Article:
She noted that Rockwell managed to paint the small piece of tape around her leg from a sprained ankle that appeared above her bobby sock: "He didn't miss the details."
Edgerton — who went on to write the memoir "The Unknown Rockwell: A Portrait of Two American Families," about a farm boy growing up next door to the Rockwells — modeled for his neighbor mostly as a Scout, with his image published in four calendars.
The last time he modeled was in 1964, after Rockwell had moved about 65 miles away to Stockbridge, Mass., now home to the Norman Rockwell Museum. Edgerton appeared as a Scoutmaster with his son, then 9, in a painting called "Growth of a Leader," showing four profiles of a Scout progressing from a child to an adult with a graying sideburn — much like Edgerton has today.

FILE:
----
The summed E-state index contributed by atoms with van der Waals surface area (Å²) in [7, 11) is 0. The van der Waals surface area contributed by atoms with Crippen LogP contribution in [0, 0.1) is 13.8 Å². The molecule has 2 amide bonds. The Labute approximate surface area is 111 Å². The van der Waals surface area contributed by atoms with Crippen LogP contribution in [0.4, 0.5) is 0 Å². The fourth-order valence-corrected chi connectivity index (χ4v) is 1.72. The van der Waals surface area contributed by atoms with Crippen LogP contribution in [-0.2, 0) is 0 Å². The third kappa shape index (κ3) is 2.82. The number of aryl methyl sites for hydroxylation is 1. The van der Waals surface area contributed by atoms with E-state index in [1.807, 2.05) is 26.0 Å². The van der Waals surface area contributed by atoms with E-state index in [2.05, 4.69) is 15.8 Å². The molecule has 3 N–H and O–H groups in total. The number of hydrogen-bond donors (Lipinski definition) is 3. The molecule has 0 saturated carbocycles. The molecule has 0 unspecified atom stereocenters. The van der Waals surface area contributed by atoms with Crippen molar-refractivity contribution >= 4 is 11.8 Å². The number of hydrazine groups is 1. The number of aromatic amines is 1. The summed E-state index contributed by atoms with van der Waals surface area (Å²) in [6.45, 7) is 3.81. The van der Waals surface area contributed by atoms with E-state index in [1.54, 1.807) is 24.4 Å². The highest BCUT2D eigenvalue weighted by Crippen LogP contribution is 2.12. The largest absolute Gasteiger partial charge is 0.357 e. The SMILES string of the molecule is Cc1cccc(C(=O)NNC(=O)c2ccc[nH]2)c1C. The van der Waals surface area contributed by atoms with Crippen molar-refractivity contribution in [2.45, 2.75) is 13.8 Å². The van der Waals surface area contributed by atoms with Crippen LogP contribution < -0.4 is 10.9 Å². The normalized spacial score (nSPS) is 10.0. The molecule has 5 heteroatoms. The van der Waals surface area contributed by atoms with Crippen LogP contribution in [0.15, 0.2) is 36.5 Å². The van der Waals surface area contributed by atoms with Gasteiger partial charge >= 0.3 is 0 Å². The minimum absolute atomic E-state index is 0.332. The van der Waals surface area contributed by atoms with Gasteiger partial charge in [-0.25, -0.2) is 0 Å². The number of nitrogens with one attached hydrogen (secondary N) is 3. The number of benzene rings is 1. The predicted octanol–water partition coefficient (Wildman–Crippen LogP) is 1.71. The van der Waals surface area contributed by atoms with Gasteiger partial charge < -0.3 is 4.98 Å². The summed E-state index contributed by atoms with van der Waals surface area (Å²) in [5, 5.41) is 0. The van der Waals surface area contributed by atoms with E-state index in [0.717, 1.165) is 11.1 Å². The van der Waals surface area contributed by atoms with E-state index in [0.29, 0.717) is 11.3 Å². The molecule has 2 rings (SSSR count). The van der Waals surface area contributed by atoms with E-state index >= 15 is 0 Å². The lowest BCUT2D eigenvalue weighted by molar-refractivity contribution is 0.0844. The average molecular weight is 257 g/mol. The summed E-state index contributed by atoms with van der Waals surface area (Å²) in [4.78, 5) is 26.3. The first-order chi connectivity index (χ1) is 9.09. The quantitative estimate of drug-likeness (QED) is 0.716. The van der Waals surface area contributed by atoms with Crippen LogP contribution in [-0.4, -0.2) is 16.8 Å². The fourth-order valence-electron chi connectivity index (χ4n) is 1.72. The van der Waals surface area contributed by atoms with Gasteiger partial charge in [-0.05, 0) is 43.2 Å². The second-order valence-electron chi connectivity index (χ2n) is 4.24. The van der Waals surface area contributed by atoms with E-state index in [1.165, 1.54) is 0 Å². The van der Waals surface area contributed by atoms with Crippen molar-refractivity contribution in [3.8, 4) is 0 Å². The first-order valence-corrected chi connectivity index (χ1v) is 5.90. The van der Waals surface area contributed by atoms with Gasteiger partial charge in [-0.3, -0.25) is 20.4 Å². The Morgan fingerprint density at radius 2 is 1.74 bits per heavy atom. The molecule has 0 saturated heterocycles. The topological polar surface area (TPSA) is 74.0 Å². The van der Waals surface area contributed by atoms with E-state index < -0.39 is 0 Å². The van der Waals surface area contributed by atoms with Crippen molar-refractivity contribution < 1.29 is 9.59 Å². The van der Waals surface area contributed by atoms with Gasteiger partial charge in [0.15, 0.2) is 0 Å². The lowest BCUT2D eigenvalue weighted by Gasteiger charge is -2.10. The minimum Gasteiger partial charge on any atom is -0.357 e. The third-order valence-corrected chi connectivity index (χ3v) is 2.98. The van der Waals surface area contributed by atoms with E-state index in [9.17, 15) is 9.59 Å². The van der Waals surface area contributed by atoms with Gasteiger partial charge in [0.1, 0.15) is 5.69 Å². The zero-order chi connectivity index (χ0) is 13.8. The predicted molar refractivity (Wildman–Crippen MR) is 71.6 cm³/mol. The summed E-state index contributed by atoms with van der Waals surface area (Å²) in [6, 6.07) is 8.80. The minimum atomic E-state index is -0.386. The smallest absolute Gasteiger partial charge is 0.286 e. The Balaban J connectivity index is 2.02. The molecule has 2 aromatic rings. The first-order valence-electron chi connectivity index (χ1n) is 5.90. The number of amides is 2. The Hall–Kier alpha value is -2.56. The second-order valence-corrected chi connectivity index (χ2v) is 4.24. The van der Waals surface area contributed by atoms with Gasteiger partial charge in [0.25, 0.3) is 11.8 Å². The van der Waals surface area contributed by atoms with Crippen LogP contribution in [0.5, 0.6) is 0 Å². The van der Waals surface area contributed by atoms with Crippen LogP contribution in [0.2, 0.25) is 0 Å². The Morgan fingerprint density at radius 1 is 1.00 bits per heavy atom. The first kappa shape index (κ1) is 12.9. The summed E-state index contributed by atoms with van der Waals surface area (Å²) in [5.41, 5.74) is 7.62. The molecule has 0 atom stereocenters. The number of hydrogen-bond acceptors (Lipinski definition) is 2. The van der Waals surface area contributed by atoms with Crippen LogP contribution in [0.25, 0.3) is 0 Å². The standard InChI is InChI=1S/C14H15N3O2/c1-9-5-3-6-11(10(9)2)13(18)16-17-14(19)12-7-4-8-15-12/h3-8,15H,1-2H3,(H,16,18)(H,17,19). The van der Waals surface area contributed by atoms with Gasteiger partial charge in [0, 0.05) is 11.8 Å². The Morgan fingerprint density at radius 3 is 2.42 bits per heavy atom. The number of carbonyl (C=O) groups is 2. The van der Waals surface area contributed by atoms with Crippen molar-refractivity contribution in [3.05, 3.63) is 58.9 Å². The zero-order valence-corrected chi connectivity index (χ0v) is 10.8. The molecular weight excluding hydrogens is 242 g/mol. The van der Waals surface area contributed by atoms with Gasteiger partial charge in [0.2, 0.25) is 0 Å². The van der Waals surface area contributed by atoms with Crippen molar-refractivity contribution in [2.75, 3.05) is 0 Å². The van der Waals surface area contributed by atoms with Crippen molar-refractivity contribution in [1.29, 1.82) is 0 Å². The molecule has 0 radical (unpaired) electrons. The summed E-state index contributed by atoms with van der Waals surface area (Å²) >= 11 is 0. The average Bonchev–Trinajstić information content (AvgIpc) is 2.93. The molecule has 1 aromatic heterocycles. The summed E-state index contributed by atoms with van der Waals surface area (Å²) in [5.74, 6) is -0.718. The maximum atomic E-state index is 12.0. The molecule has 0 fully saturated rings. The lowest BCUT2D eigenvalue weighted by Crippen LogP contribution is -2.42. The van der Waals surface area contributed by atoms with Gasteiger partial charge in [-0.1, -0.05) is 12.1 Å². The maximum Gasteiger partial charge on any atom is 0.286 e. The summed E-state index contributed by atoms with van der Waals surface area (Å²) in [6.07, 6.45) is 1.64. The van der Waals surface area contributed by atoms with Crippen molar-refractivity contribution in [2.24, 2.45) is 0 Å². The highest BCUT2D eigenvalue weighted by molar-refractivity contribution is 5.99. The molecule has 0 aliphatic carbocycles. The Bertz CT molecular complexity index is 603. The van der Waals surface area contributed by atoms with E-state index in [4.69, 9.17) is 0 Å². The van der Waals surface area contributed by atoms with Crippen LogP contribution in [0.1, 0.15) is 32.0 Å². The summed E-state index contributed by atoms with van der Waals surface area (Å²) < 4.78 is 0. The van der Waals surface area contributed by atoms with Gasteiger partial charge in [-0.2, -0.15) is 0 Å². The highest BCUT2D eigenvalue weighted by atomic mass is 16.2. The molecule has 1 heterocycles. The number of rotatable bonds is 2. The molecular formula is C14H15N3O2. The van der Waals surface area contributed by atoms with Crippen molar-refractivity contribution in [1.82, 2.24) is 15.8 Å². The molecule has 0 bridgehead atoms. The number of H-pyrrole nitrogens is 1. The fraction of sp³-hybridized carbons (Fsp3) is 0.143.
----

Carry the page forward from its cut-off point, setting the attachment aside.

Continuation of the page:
"He was wonderful guy," Edgerton said. "He made you feel you were the most important person in the world when you were doing it."
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